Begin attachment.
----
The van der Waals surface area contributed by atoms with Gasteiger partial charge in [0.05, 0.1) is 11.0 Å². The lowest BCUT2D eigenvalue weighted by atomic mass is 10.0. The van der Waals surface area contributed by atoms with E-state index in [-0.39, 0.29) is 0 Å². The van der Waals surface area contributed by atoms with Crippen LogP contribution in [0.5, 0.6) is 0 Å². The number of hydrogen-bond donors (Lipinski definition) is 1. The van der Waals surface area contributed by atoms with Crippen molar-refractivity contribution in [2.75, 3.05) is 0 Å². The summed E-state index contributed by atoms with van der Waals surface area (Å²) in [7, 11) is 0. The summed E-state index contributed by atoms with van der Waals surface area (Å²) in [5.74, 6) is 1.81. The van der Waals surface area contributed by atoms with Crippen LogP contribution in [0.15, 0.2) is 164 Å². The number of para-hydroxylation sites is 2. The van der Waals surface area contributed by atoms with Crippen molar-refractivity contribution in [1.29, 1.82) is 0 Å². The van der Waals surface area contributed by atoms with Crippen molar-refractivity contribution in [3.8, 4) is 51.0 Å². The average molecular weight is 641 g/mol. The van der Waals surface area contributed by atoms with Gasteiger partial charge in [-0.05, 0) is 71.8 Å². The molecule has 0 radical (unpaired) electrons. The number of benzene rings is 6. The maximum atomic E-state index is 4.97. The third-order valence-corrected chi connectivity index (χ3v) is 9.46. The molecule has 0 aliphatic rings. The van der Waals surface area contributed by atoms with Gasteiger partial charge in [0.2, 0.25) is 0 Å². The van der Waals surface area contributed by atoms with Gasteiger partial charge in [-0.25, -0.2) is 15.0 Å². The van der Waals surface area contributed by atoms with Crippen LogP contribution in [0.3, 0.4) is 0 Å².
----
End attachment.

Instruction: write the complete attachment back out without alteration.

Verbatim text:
The van der Waals surface area contributed by atoms with Gasteiger partial charge in [0.05, 0.1) is 11.0 Å². The lowest BCUT2D eigenvalue weighted by atomic mass is 10.0. The van der Waals surface area contributed by atoms with E-state index in [-0.39, 0.29) is 0 Å². The van der Waals surface area contributed by atoms with Crippen LogP contribution in [0.5, 0.6) is 0 Å². The number of hydrogen-bond donors (Lipinski definition) is 1. The van der Waals surface area contributed by atoms with Crippen molar-refractivity contribution in [2.75, 3.05) is 0 Å². The summed E-state index contributed by atoms with van der Waals surface area (Å²) in [7, 11) is 0. The summed E-state index contributed by atoms with van der Waals surface area (Å²) in [5.74, 6) is 1.81. The van der Waals surface area contributed by atoms with Crippen LogP contribution in [0.15, 0.2) is 164 Å². The number of para-hydroxylation sites is 2. The van der Waals surface area contributed by atoms with Crippen molar-refractivity contribution in [1.29, 1.82) is 0 Å². The van der Waals surface area contributed by atoms with Crippen molar-refractivity contribution in [3.8, 4) is 51.0 Å². The average molecular weight is 641 g/mol. The van der Waals surface area contributed by atoms with Gasteiger partial charge in [-0.05, 0) is 71.8 Å². The molecule has 0 radical (unpaired) electrons. The number of benzene rings is 6. The maximum atomic E-state index is 4.97. The third-order valence-corrected chi connectivity index (χ3v) is 9.46. The molecule has 0 aliphatic rings. The van der Waals surface area contributed by atoms with Gasteiger partial charge in [0.2, 0.25) is 0 Å². The van der Waals surface area contributed by atoms with Gasteiger partial charge in [-0.25, -0.2) is 15.0 Å². The van der Waals surface area contributed by atoms with Crippen LogP contribution in [0.3, 0.4) is 0 Å².